A load of balls …


This post is still mostly about the ecology of Lough Down, though it draws heavily upon photographs taken at Lough Cullin, in County Mayo, Ireland.   Lough Down shares some characteristics with Lough Cullin, but more with Lake Wobegon.   I suspect that the summers in Lough Down are not quite as long or as hot as those experienced around Lake Wobegon but, also, that a walker passing around the edge of Lake Wobegon would not see the round balls of algae that are a common sight along the shoreline of Lough Down.   Maybe I’m wrong: if anyone in Minnesota knows differently, please do let me know.

From a distance, these look like an unsightly mass of algae cast up on the foreshore; it is only when you get close that you see that this mass is, in fact, composed of a large number of discrete spherical growths.   You can see, in the photograph below, where Bryan Kennedy, my erstwhile Lough Down correspondent, has built a few of these into an Andy Goldsworthy-esque sculpture.   These are “Cladophora balls”, a phenomenon encountered in lakes around the northern hemisphere.  In Japan, they’ve even made their way onto postage stamps.


Aegagropila linnaei washed up on the shore of Lough Cullin, Co. Mayo, Ireland.  The photograph at the top of the post also shows Lough Cullin (photographs: Bryan Kennedy).

Until relatively recently, as their name suggests, the alga from which these balls are formed, belonged to the genus Cladophora, a frequent subject on this blog (see “The pros and cons of cell walls” for a recent example).   Like Cladophora, these are branched filaments composed of relatively large, multinucleate cells with a reticulate chloroplast.  This was, however, recognised as a different species to Cladophora glomerata, the common species of enriched lowland rivers: Cladophora aegagropila.  However, recent molecular studies have shown that it is not so closely related to Cladophora glomerata as its outward appearance suggests, leading to the resurrection of a very old name, Aegagropila linnaei.

In rivers, Aegagropila linnaei forms carpet-like growths of short filaments, not growing into the long wefts that we associate with Cladophora glomerata.  However, C. glomerata can sometimes be profusely branched as well, so telling these two species apart both in the field and under the microscope can be tricky.   One of the most useful characteristics is that the branches of Aegagropila are sub-terminal, meaning that they arise just below the end of the parent cell, rather than at the end, as is the case in Cladophora (see diagram below).   It is strange that two such similar species in appearance are, in fact, not particularly closely-related.  This is, however, an important distinction asA. linnaei prefers, as far as we can tell, less enriched conditions than C. glomerata.


Left: a section through a ‘Cladophora’ ball from Lough Cullin and, right, profusely-branched filaments of Aegagropila linnaei.  Photographs: Bryan Kennedy.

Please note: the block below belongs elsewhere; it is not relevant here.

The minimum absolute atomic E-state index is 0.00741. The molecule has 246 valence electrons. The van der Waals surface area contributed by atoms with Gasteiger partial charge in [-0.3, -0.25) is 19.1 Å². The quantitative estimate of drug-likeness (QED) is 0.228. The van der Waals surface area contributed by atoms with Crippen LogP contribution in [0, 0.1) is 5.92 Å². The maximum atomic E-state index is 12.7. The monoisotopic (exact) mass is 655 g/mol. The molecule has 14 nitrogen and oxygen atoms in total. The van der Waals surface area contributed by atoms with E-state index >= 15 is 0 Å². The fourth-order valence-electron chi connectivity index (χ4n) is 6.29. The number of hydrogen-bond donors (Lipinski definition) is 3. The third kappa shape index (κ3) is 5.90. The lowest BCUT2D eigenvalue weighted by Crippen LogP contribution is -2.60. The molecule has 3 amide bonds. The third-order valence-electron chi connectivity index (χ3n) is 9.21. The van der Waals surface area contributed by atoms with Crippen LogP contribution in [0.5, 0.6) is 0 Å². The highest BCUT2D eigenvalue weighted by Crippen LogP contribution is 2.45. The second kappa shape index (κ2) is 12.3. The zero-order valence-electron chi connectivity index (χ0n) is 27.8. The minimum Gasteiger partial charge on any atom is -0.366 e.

Why does it form these distinctive spherical growths in lakes?   I have not managed to find a paper that gives an authoritative explanation so here are a few possibilities, none mutually exclusive.  First, filamentous algae that display apical growth and copious branching tend to form hemispherical growths if attached and spherical ones if not.  We’ve seen that for Cyanobacteria such as Rivularia (see “More about Rivularia”) and Gloeotrichia (see “Rewriting history at Talkin Tarn”).  Second, the constant ebb and flow in the lake littoral zone will create a physical stress on attached carpets of Aegagropila leading, eventually, to parts becoming detached.  Third, the profuse branching that is characteristic of Aegagropila will mean that adjacent filaments will become entangled around another, creating a Velcro-type effect.   Finally, the apices of the filaments will continue to grow towards the light, meaning that the free-floating balls gradually expand in size.

Aegagropila’s dislike of nutrient-rich conditions mean that the number of places where it is found has been decreasing over recent decades.   It was, for example, recorded from several locations in the Netherlands in the past but not since 1967.  There are records from in the UK, but mostly from the more remote regions.   There are also a number of records from loughs in Ireland, as is the case here  The river form is, in my opinion, hard to differentiate unequivocally from Cladophora glomerata without very careful examination and this raises the spectre of “identification by association”, particularly when it is recorded by macrophyte surveyors who often do not have time to check material under the microscope.   Christian Boedeker, who has done much of the recent work on Aegagropila, thinks that a limited dispersal capability will mean that it will be slow to re-colonise habitats once it has been lost.

So that’s another day over here at Lough Down, a quiet lake that no-one has visited but everyone has got to know very well.   It’s one of those places, I like to think, where naturalists notice all of nature, not just the pretty, cuddly and exciting things.  Everyone leaves a little wiser, even if only because they have noticed that something everyone else overlooks is, actually, a thing of great intrinsic beauty.  As Garrison Keillor himself once said: “Thank you, God, for this good life and forgive us if we do not love it enough”.


Diagrams of branching patterns in Aegagropila linnaei (a.) and Cladophora glomerata (b.).   Note how the branches of A. linnaei arise just below the end of the cell (“sub-terminal”, indicated by arrows) whereas the branches of C. glomerata arise at the ends.


Boedeker, C., & Immers, A. (2009). No more lake balls (Aegagropila linnaei Kützing, Cladophorophyceae, Chlorophyta) in The Netherlands? Aquatic Ecology. https://doi.org/10.1007/s10452-009-9231-1

Boedeker, C., Eggert, A., Immers, A., & Wakana, I. (2010). Biogeography of Aegagropila linnaei (Cladophorophyceae, Chlorophyta): A widespread freshwater alga with low effective dispersal potential shows a glacial imprint in its distribution. Journal of Biogeography. https://doi.org/10.1111/j.1365-2699.2010.02309.x

Boedeker, C., Kelly, C. J., Star, W., & Leliaert, F. (2012). Molecular phylogeny and taxonomy of the Aegagropila clade (Cladophorales, Ulvophyceae), including the description of Aegagropilopsis gen. nov. and Pseudocladophora gen. nov. Journal of Phycology. https://doi.org/10.1111/j.1529-8817.2012.01145.x